RFID and Barcode Labeling: Is There a Difference Between the Two?

As technologies advance and merge, it can be harder to distinguish between seemingly similar types of product identification functions. Take for example RFID and barcode labels, which appear to be interchangeable terms in many ways. Not necessarily.  Below is a list of differences between RFID and barcode labeling to provide a clearer picture about each process and how they are different even though they both help to track products and shipments.

Barcode Labeling 

  • Barcode is an older type of technology and is commonly used on items purchased in a retail store. A retailer scans the barcode affixed to an item, which is then recorded as sold and removed from inventory.
  • The information is stored on a piece of paper affixed to the article being scanned.
  • The actual barcode is made from the creation of vertical printed material in a pattern that lets it be read by an optical device.
  • The barcodes can be challenging to read so it sometimes takes longer to complete the scanning and tracking process at point of purchase.

RFID Labeling

  • Short for Radio Frequency Identification, RFID is a newer type of product identification and is a bit more advanced in terms of what it can do because it does not rely on manual processes for tracking items.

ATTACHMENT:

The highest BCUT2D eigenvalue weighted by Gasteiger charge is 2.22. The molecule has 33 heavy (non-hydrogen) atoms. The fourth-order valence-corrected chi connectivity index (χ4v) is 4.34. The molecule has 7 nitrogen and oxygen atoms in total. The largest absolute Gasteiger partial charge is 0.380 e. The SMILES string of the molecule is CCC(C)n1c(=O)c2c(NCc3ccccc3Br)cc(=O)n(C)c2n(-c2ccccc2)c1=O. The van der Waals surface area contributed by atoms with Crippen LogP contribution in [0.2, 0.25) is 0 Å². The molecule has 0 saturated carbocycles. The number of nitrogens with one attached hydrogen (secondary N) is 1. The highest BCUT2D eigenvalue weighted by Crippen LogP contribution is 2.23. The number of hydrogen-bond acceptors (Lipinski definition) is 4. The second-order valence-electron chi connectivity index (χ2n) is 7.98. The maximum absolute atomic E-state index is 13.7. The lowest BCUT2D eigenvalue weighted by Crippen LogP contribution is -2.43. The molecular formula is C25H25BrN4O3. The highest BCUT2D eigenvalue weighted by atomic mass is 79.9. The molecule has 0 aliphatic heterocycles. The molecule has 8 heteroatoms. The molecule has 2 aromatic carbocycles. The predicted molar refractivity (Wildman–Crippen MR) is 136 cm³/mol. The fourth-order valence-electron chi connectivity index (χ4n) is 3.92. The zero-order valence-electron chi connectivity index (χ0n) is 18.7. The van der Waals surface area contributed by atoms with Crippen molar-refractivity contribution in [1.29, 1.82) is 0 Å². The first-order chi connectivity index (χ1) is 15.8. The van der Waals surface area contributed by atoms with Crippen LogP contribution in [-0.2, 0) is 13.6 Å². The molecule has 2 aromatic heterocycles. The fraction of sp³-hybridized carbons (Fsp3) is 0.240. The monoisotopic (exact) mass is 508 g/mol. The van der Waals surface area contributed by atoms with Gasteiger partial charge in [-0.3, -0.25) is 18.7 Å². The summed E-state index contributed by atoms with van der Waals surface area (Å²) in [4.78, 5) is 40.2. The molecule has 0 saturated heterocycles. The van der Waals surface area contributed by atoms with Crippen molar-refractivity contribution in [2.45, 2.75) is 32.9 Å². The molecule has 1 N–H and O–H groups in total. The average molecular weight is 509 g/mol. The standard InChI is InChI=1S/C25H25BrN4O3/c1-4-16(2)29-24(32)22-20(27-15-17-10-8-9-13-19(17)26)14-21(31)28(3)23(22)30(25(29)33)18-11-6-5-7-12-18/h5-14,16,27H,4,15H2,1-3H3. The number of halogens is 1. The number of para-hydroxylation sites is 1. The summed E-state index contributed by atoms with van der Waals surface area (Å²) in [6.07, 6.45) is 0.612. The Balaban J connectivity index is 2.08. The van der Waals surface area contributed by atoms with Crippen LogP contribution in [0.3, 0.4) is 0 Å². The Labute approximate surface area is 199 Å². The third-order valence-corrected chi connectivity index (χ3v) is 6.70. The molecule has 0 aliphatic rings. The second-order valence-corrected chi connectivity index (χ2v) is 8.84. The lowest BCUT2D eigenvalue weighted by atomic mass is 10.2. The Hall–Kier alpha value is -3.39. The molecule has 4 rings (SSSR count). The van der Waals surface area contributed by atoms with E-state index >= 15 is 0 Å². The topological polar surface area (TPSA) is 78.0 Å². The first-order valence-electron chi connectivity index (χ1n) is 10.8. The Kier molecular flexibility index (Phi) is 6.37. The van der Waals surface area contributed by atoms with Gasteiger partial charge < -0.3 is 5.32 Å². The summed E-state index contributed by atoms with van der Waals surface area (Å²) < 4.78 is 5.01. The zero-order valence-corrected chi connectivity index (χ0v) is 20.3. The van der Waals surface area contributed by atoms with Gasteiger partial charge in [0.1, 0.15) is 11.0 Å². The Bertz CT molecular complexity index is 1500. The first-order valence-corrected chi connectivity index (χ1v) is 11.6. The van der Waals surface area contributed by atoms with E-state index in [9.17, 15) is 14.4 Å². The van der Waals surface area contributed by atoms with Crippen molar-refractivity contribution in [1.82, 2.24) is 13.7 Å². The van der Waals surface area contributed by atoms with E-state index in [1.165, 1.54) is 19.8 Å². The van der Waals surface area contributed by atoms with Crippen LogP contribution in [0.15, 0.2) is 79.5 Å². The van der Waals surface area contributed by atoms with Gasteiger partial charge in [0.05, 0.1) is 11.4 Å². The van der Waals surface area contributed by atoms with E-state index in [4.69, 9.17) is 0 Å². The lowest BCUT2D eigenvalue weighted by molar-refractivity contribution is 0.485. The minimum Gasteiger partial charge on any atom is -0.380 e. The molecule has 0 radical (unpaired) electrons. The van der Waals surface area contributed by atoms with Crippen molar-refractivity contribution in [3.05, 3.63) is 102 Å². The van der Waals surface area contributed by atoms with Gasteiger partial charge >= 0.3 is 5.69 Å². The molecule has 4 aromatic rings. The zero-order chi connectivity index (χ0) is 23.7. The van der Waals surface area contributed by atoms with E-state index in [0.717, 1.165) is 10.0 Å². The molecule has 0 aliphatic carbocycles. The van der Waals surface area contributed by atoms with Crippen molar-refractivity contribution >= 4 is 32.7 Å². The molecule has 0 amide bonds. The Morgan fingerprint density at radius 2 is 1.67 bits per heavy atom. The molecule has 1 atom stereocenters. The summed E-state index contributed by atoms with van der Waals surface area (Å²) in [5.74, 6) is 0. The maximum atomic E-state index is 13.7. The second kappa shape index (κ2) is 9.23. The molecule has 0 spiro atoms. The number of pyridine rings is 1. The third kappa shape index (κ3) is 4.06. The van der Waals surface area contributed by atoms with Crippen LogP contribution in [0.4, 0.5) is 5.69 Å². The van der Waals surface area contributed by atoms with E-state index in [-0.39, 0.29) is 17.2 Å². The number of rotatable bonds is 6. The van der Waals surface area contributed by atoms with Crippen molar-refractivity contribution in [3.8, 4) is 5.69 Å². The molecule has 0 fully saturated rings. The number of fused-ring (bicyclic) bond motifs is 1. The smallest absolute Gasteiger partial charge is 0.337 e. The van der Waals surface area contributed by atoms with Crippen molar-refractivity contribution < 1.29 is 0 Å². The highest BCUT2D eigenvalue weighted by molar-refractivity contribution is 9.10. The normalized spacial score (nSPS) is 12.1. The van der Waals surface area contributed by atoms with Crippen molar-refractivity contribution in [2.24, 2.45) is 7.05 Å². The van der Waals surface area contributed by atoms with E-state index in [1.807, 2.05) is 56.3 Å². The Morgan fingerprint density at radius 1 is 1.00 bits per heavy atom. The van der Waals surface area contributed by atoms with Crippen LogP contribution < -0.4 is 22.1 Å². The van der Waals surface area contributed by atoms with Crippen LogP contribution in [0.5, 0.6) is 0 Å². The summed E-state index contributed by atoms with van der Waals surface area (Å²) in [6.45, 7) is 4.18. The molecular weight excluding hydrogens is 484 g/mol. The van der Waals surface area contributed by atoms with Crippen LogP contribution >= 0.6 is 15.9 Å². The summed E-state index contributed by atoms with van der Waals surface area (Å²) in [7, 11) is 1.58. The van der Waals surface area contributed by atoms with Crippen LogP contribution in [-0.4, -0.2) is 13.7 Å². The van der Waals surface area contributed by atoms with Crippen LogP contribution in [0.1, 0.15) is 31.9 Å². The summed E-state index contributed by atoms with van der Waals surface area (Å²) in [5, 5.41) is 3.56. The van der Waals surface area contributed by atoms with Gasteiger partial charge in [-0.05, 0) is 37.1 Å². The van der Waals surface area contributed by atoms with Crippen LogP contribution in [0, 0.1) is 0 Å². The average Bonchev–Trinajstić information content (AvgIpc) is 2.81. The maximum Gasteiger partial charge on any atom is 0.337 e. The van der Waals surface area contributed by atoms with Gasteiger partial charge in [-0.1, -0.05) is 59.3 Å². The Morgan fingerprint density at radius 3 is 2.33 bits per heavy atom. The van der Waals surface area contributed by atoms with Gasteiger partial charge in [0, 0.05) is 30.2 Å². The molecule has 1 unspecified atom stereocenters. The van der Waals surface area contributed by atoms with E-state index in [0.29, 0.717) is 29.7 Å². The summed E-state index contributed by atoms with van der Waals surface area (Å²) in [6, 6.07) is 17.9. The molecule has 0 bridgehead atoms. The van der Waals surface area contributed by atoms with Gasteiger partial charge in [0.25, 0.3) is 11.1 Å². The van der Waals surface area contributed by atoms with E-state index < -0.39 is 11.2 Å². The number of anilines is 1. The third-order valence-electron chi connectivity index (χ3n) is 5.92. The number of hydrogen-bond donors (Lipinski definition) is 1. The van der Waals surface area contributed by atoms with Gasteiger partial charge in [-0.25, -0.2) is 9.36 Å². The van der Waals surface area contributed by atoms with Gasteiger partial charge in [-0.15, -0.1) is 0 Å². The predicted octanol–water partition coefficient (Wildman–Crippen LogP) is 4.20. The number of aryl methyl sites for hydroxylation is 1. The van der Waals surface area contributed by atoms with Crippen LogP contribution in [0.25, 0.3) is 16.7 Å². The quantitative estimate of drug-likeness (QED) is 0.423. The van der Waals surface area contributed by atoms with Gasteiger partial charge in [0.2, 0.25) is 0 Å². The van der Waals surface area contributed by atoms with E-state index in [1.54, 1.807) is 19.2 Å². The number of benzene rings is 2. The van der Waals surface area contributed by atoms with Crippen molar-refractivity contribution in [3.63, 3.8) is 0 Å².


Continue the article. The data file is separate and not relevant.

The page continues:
• Rather than paper, it uses metallic tags or electronic chips that are read with an RFID reader that uses signals and, therefore, is quicker and more accurate. In fact, it is so quick that it could read a whole group of items in a few seconds that would take significantly longer if the same items utilized barcodes instead.
  • Beyond just being able to read items, RFID labeling can be modified and rewritten so it is more flexible than barcodes.
  • RFID tags are much more expensive to implement than barcodes so there has been a slower adoption rate in the global marketplace in comparison to barcodes.

Compare and Contrast: RFID and Barcode Technology

  • No human capital is required with a RFID system and it is completely automated. On the other hand a dedicated employee is required to scan barcodes of items
  • Barcodes can only be read while RFID can not only be read but also rewritten and modified depending upon requirements
  • While barcodes can be easily damaged and are difficult to read when greasy or dirty, RFID is rugged and extremely durable
  • Barcodes can be counterfeited or reproduced whereas this is not possible in the case of RFID tags
  • While only one item can be read at a time with a barcode scanner, RFID reader can read up to 40 items per second
  • The range of RFID reader is 300 feet. On the other hand barcode scanner can barely read past 15 feet.

When comparing RFID and barcode methods, RFID is a more advanced and adaptable process that will surely be utilized more as cost to implement decreases.

Posted in Barcode Printing, Label Coders, Labels & Labeling, Laser Printing and tagged .